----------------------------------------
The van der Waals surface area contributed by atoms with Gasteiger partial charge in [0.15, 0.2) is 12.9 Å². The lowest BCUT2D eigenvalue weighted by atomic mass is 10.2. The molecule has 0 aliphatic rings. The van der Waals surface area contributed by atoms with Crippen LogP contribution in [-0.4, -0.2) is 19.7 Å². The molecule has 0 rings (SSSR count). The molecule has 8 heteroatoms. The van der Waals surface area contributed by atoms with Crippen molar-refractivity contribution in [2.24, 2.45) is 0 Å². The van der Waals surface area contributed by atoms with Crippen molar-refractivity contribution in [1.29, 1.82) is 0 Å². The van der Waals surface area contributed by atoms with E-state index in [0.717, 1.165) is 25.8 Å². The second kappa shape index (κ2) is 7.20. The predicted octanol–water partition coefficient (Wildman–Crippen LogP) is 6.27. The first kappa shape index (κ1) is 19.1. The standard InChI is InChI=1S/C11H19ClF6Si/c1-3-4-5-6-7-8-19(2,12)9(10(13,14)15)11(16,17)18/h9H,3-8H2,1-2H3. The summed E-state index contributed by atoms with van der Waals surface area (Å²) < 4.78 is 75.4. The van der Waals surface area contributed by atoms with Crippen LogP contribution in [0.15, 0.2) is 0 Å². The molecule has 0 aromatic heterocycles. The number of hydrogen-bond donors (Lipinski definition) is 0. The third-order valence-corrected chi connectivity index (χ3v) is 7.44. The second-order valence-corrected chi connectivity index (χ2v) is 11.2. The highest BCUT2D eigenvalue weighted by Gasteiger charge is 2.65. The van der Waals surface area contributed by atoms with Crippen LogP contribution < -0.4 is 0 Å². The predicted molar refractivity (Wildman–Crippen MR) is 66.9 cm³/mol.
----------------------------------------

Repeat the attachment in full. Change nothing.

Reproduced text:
The van der Waals surface area contributed by atoms with Gasteiger partial charge in [0.15, 0.2) is 12.9 Å². The lowest BCUT2D eigenvalue weighted by atomic mass is 10.2. The molecule has 0 aliphatic rings. The van der Waals surface area contributed by atoms with Crippen LogP contribution in [-0.4, -0.2) is 19.7 Å². The molecule has 0 rings (SSSR count). The molecule has 8 heteroatoms. The van der Waals surface area contributed by atoms with Crippen molar-refractivity contribution in [2.24, 2.45) is 0 Å². The van der Waals surface area contributed by atoms with Crippen molar-refractivity contribution in [1.29, 1.82) is 0 Å². The van der Waals surface area contributed by atoms with E-state index in [0.717, 1.165) is 25.8 Å². The second kappa shape index (κ2) is 7.20. The predicted octanol–water partition coefficient (Wildman–Crippen LogP) is 6.27. The first kappa shape index (κ1) is 19.1. The standard InChI is InChI=1S/C11H19ClF6Si/c1-3-4-5-6-7-8-19(2,12)9(10(13,14)15)11(16,17)18/h9H,3-8H2,1-2H3. The summed E-state index contributed by atoms with van der Waals surface area (Å²) < 4.78 is 75.4. The van der Waals surface area contributed by atoms with Crippen LogP contribution in [0.15, 0.2) is 0 Å². The molecule has 0 aromatic heterocycles. The number of hydrogen-bond donors (Lipinski definition) is 0. The third-order valence-corrected chi connectivity index (χ3v) is 7.44. The second-order valence-corrected chi connectivity index (χ2v) is 11.2. The highest BCUT2D eigenvalue weighted by Gasteiger charge is 2.65. The van der Waals surface area contributed by atoms with Crippen LogP contribution < -0.4 is 0 Å². The predicted molar refractivity (Wildman–Crippen MR) is 66.9 cm³/mol.